FSU's Stokes staying as Provost

By: Andy Alcock, James Buechele;Chris Gros; Associated Press Email
By: Andy Alcock, James Buechele;Chris Gros; Associated Press Email
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Update: Statement from Interim President Garnett S. Stokes

"I told President-elect Thrasher when I met with him that I looked forward to working with him and that I was committed to FSU’s success. I still have much I’d like to accomplish at FSU, and it would take an exceptional opportunity for me to consider leaving. FSU’s potential to rise in national stature is considerable, and I am delighted to be a key leader in keeping our attention focused on FSU’s goal of becoming a Top 25 public university."


As Florida State narrows its search for a new president, it's unclear what the current interim president might do.

After much debate, Doctor Garnett Stokes did not make the list of finalists for the full time job.

Stokes was the university provost before she was named interim president.

We asked Doctor Stokes on September 3rd if she would stay at Florida State if she didn't get the full time president's job before she found out she wouldn't.

"I love being at Florida State Univeristy and I really haven't thought about what happens after this so much. Certainly, I've enjoyed the role of provost as well. I'm ready to be a president, so we'll have to see how it goes and see what the future holds," Stokes said September 3rd.

Eyewitness News asked for a follow up interview with Stokes Monday to ask about her future plans.

But so far, we haven't been able to get one.


Update: Associated Press
September 3, 2014

TALLAHASSEE, Fla. (AP) -- Florida State University interim president Garnett Stokes says she wants the job permanently.

Stokes turned in her application by the Tuesday deadline. She is seeking the post even though there are high-profile politicians such as State Sen. John Thrasher already seeking the position.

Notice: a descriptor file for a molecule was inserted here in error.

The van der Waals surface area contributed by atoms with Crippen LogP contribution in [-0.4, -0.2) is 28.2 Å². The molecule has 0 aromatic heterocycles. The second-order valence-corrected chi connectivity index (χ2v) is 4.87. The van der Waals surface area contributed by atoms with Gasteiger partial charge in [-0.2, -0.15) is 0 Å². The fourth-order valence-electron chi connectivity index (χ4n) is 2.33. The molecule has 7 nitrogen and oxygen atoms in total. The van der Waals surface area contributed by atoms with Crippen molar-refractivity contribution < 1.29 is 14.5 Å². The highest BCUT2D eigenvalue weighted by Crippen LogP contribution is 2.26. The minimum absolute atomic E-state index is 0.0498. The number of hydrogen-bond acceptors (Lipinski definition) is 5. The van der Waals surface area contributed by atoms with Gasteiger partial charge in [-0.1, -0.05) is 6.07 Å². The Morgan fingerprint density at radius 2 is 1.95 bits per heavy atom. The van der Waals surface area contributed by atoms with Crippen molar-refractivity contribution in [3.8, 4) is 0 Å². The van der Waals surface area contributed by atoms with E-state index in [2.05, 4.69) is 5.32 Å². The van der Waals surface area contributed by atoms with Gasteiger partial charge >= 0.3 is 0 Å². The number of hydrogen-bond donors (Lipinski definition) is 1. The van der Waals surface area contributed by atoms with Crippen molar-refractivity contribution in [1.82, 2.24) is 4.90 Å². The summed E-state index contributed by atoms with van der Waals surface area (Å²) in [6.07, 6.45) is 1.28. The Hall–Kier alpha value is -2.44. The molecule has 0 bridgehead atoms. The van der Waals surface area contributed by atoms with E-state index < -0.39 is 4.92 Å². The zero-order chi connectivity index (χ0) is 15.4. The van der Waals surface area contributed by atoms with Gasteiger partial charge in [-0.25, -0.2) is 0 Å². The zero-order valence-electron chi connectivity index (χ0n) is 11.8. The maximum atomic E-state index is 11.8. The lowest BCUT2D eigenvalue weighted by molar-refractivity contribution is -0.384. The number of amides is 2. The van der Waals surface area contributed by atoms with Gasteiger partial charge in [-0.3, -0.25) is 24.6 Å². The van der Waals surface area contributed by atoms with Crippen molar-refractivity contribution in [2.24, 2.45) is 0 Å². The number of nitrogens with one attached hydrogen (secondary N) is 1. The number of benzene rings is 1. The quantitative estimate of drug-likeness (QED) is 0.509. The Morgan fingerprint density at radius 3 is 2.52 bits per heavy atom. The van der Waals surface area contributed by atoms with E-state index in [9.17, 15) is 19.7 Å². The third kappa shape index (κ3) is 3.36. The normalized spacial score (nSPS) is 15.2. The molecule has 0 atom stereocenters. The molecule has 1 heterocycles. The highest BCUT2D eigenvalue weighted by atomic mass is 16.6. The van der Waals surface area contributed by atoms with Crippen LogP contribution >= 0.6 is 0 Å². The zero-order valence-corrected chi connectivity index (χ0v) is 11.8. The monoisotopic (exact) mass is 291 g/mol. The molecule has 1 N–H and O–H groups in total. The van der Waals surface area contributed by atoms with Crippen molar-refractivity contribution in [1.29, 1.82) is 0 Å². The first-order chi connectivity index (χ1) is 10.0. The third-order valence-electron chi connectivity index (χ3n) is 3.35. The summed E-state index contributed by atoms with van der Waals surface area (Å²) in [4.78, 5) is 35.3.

Stokes was provost under former President Eric Barron. Barron left FSU to take the top position at Penn State University.

Some FSU faculty members urged Stokes to apply. They want the school to be led by someone with academic credentials as opposed to a politician.

A total of 37 people officially applied for the job. That includes Thrasher as well as Supreme Court Justice Ricky Polston.

FSU's previous search consultant warned it would be hard to attract candidates because of Thrasher's interest in the job.


UPDATE
By Andy Alcock
September 2, 2014

A key date has arrived in the search for Florida State University's new president.

The deadline to apply for the job is Tuesday, September 2.

At last check, the FSU website lists 27 applicants for the job.

One of them is Tallahassee State Representative Michelle Rehwinkel Vasilinda.

"I think the process seems to be going smoothly at this point in time, there have been some concerns, but I've got my hat in the ring and very serious about it," said Vasilinda. "I'm very excited about the prospect of hopefully getting an interview," she said.